Does Wall Street Combined With Silicon Alley Equal a “New” New York?
Where are we now, New York?
Bracing for a tech bubble bursting? Blooming into maturity as a tech hub? Too busy working on code in the lobby of the Ace Hotel to really care?
There are different views on where New York fits in the grander innovation landscape, from wannabe to the toast of the East Coast. One thing is clear: the activity in the city’s tech scene has drawn the attention of Wall Streeters.
On Monday evening at Viacom’s building in Times Square, folks from the Partnership for New York City and New York magazine brought together a panel of people who have grown tech companies in the city, alongside some prominent names from the financial scene.
On the panel were Kevin Ryan, chair of Gilt, Business Insider, MongoDB, and Zola; Jon Oringer, CEO and founder of Shutterstock; Chad Dickerson, CEO of Etsy; Robert Greifeld, CEO of the Nasdaq OMX Group; and Goldman Sachs COO and President Gary Cohn. New York contributing editor Annie Lowrey moderated.
Ryan, who was in the startup scene through the last boom and bust, said some of the epicenters for innovation have changed with New York as the top hub for online, e-commerce, and media companies. “Has New York surpassed San Francisco and the Bay Area? No, but it’s the unquestioned Number Two in this country and growing very quickly,” he said.
He pointed out that prominent online media companies such as the Huffington Post, Gawker, BuzzFeed, and his own Business Insider can all be found here. “We own that sector and will continue to own big sectors, or have dominance in [areas] such as fashion and commerce,” Ryan said.
There is a second generation of very technical companies in New York, he said, which are still behind San Francisco in enterprise but are growing. The momentum in the local tech scene, though, has led to a shortage of local skilled professionals, from product managers to engineers. Companies are hiring people abroad, Ryan said, because they cannot find the tech-talent staff they need here. “Fewer people graduated with a degree in computer science two years ago than 10 years ago in the United States,” he said. “That’s crazy.”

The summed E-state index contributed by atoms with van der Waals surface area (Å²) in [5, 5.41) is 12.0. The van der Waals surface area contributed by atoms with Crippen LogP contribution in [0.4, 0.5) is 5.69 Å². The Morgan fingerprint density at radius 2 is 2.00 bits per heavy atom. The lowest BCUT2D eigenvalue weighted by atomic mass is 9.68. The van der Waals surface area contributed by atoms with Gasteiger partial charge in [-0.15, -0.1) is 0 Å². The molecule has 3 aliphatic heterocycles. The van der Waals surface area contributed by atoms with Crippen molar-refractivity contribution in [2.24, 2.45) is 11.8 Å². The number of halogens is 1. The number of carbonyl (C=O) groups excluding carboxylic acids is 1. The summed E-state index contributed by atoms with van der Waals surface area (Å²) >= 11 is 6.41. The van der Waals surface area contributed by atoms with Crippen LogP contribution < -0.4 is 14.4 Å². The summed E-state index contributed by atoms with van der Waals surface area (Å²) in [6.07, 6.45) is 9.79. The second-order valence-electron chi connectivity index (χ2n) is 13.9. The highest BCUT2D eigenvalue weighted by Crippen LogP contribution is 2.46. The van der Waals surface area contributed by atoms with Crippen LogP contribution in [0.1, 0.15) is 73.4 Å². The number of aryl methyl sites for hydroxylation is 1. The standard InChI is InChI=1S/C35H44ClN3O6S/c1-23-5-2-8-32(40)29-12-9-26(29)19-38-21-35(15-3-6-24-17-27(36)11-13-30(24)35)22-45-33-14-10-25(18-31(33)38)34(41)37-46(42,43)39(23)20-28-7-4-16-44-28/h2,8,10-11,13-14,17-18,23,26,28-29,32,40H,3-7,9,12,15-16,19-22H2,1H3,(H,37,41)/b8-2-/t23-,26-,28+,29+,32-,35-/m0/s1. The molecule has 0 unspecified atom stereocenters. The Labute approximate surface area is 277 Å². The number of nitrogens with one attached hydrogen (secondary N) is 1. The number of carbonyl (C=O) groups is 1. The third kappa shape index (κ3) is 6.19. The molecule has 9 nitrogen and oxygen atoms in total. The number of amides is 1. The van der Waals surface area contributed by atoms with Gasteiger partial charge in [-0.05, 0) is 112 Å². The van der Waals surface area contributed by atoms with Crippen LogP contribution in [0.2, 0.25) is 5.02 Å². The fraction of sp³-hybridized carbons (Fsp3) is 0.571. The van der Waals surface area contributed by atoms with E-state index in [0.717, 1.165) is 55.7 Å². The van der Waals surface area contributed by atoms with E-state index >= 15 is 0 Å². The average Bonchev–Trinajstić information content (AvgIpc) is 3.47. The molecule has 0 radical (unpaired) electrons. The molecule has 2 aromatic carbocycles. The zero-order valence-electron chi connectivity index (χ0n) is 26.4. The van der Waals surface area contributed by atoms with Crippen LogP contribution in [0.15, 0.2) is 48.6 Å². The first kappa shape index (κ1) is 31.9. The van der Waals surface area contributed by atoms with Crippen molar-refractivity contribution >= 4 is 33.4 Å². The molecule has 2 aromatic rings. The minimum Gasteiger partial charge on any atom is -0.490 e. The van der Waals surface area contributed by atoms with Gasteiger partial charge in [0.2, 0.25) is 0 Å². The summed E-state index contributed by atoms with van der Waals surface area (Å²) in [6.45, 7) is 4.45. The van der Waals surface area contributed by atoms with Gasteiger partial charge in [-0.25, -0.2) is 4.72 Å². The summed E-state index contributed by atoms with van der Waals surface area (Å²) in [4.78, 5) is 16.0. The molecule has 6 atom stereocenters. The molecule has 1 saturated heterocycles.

Many more undergrads are studying computer science these days, Oringer said, which eventually may deepen the talent pool here—but it will still take time. “Over the next 10 years, we’re going to see a lot more people that are participating in tech,” he said.
Time might not be on the tech scene’s side, if rumblings and concerns about a bubble bursting are to be believed.
Greifeld said there are differences between the current market and the dot-com bubble of the late 1990s, which saw tech companies sporting valuation multiples two to three times higher than what was available on the broader market. The valuation multiples tech companies see today, he said, have more parity with the rest of the overall market. So does that equal a bubble?
“By the numerical analysis, the answer is no,” Greifeld said. “Obviously there can be pockets in the market that can have bubble characteristics to them.”
Cohn echoed the differences between the last tech bubble, when it just took adding .com to a company name to create buzz, and the current innovation scene. “Today when you look at companies we’re talking about that are bubble-ish, they’re real companies,” he said. “We buy their products, and can’t imagine our lives without their products.”
In the case of Etsy, which went public in the spring, Dickerson said the company had solidified its footing before taking the plunge into deeper funding waters. “By the time we went public, we had a proven business model, very healthy business and ten years of track record,” he said.
Ryan went so far as to proclaim there is zero chance of there being a bubble, which he said is not the same thing as saying a market is overvalued. “A bubble is when 80 percent of the value of an entire sector goes away,” he said. “You look at the numbers today, and there is no chance of that happening.”
Some of the bubble fears may stem from worries that once-promising companies are not making good on their prospects. On Tuesday, New York-based Quirky filed for bankruptcy and planned to sell off all of its assets.
Depending on the industry, however, the cycle of development and scaling up may take longer. There is a renaissance happening in biotech, Greifeld said, with a couple hundred companies going public in the last three or four years. Many biotech companies are pre-revenue, and he said there tends to be a gestation period of 12 years from drug concept to regulatory approval.
Even then, a drug concept might not work, but he did not equate this resurgence of biotech as bubble activity. “It’s the natural evolution of things, and science is tricky,” Greifeld said.
Some innovative companies are not going public, though, or might do so later compared with prior years, which he said is a good thing. “To be public, you really want to have a fully baked business model,” Greifeld said. “If you’re not ready to stand up to the scrutiny, it will be a bumpy road.”